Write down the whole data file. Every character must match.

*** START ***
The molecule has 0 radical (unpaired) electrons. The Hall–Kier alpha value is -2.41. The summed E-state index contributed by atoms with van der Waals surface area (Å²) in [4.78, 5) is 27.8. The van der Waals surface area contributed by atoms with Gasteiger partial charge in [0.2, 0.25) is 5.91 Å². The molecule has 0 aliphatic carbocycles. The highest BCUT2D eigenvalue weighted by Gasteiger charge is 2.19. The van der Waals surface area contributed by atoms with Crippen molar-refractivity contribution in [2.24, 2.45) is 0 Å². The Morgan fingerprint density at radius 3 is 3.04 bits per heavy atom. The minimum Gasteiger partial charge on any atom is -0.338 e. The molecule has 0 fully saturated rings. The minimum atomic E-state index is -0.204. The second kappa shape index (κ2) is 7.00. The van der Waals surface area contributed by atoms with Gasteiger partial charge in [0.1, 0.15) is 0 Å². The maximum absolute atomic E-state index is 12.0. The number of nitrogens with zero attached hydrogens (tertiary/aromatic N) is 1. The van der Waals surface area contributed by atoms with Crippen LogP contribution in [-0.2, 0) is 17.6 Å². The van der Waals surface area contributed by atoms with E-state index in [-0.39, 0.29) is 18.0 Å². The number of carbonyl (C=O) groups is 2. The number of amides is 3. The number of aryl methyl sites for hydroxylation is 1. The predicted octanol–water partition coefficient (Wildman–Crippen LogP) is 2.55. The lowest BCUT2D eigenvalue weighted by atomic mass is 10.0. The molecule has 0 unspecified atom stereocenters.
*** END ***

The molecule has 0 radical (unpaired) electrons. The Hall–Kier alpha value is -2.41. The summed E-state index contributed by atoms with van der Waals surface area (Å²) in [4.78, 5) is 27.8. The van der Waals surface area contributed by atoms with Gasteiger partial charge in [0.2, 0.25) is 5.91 Å². The molecule has 0 aliphatic carbocycles. The highest BCUT2D eigenvalue weighted by Gasteiger charge is 2.19. The van der Waals surface area contributed by atoms with Crippen molar-refractivity contribution in [2.24, 2.45) is 0 Å². The Morgan fingerprint density at radius 3 is 3.04 bits per heavy atom. The minimum Gasteiger partial charge on any atom is -0.338 e. The molecule has 0 fully saturated rings. The minimum atomic E-state index is -0.204. The second kappa shape index (κ2) is 7.00. The van der Waals surface area contributed by atoms with Gasteiger partial charge in [0.1, 0.15) is 0 Å². The maximum absolute atomic E-state index is 12.0. The number of nitrogens with zero attached hydrogens (tertiary/aromatic N) is 1. The van der Waals surface area contributed by atoms with Crippen LogP contribution in [-0.2, 0) is 17.6 Å². The van der Waals surface area contributed by atoms with E-state index in [-0.39, 0.29) is 18.0 Å². The number of carbonyl (C=O) groups is 2. The number of amides is 3. The number of aryl methyl sites for hydroxylation is 1. The predicted octanol–water partition coefficient (Wildman–Crippen LogP) is 2.55. The lowest BCUT2D eigenvalue weighted by atomic mass is 10.0. The molecule has 0 unspecified atom stereocenters.